Horn Book reviews have hit the mobile market as Book Verdict, available for free at the iTunes Store. I have just started playing with it but it seems pretty neat: including reviews taken from the Horn Book Magazine and Guide, the app recommends about 10,000 children’s and YA titles published in the last ten years. […]
Is there a more wonderful way to spend a summer afternoon than with a pile of amazing books and an icy beverage? Check out the ready-to-use resources in JLG’s Booktalks to Go’s award-winning LiveBinder for incorporating these titles into lessons or booktalks.
In this blog, I’ve had a several posts about “New Adult,” books aimed at readers over 18. And, at ALA last year, Sophie Brookover, Kelly Jensen, and I conducted a conversation starter about New Adult. Sophie, Kelly, and I recently collaborated on an article about New Adult for the January/February 2014 issue of The Horn Book, [...]
The most exciting time for a kindergarten teacher is when a kid looks up and says, ‘Hey, I can read!’” Fostering early literacy is the focus of our very first theme issue. We’re also debuting a new look, with some significant improvements to the all-important reviews section.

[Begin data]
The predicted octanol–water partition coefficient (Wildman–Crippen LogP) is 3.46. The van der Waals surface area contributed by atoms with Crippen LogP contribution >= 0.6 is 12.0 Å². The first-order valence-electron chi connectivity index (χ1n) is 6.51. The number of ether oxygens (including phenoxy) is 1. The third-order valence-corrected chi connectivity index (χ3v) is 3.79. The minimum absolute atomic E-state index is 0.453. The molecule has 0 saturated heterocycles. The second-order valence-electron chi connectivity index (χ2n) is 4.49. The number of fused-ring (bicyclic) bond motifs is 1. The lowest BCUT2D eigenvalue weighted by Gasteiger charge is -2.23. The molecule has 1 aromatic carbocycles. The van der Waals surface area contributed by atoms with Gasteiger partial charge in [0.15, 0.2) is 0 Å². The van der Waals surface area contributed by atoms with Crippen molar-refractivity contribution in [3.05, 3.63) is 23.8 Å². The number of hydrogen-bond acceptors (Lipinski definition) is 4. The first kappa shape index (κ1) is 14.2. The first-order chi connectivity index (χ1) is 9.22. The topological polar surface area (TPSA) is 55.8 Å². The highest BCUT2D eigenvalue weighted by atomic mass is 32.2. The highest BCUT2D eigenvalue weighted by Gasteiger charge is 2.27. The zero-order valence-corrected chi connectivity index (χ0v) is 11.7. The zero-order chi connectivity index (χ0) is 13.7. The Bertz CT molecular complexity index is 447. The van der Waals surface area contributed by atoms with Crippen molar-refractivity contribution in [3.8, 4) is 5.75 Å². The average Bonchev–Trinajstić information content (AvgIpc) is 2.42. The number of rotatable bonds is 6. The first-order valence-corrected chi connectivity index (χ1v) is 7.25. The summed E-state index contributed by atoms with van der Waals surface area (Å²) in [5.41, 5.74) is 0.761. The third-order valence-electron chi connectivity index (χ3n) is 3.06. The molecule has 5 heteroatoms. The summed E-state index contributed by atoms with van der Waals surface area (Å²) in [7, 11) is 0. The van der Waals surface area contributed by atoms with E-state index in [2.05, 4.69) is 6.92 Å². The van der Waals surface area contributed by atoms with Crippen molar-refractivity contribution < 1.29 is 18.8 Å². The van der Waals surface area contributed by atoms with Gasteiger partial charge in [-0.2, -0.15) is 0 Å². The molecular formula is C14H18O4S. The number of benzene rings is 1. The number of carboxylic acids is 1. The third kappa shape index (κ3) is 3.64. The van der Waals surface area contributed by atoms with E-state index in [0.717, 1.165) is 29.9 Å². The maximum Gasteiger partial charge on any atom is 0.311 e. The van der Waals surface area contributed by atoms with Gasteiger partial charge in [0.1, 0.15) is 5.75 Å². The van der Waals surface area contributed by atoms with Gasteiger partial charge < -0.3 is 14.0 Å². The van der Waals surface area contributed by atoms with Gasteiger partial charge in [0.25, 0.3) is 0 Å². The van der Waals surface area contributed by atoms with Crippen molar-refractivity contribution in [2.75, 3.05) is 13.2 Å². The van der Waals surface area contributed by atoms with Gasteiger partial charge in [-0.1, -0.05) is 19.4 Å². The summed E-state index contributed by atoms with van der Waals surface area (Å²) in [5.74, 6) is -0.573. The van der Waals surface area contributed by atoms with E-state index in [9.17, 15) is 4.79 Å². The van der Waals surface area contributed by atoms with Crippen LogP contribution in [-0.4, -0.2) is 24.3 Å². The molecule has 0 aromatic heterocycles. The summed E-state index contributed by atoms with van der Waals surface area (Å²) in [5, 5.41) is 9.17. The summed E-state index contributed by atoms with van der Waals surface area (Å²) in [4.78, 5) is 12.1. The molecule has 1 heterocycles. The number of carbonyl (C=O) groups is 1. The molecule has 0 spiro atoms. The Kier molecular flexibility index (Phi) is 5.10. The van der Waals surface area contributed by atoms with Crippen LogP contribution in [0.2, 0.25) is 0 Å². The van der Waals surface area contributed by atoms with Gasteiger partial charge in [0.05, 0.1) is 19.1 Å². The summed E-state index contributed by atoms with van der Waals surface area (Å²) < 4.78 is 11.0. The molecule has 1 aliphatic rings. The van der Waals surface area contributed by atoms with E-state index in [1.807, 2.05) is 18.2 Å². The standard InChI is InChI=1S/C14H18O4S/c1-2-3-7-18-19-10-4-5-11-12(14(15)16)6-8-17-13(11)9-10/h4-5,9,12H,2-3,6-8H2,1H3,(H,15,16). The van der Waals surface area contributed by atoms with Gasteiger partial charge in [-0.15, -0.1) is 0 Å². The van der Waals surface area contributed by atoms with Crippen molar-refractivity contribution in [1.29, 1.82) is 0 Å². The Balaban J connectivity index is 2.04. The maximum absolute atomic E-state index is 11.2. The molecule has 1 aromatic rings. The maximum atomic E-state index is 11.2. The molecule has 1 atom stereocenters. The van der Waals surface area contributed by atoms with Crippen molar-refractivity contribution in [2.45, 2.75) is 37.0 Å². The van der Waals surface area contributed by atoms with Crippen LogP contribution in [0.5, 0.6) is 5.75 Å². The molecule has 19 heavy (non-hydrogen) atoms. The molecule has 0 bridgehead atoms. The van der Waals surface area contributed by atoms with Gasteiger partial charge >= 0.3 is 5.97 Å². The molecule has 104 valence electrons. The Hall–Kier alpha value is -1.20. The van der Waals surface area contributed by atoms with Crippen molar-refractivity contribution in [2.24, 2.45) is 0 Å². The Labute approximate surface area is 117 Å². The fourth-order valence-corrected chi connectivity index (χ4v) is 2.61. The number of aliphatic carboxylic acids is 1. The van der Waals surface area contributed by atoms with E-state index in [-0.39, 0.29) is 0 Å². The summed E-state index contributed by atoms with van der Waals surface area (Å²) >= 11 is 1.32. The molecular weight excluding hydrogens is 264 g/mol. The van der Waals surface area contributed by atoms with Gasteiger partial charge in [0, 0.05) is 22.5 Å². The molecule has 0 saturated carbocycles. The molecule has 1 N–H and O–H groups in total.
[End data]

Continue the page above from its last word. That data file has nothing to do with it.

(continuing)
Jonathan Bean’s Building our House, Rainbow Rowell’s Eleanor & Park, and Robert Byrd’s Electric Ben: The Amazing Life and Times of Benjamin Franklin have been named the winners of the 2013 Boston Globe-Horn Book Awards, revealed today at BookExpo America.
I’m over at Kidlit Celebrates Women’s History Month today, talking about Horn Book founder Bertha Mahony Miller. See also my review of a new picture book biography of one of Bertha’s great friends, Miss Moore (Thought Otherwise).
It’s March, and do you know what that means? It means the March/April 2013 Edition of Horn Book is available! Making this more exciting than usual, at least for me, is what can be found on page 47: “Reading: It’s More Than Meets The Eye, Making books accessible to print-disabled children” by “Elizabeth Burns.” Yes, [...]
When it comes to children’s books, can print survive the digital age? For the immediate future, the answer is yes, say some top publishing professionals who attended the “What Makes a Children’s Book Great?” conference at Scholastic’s headquarters in downtown New York.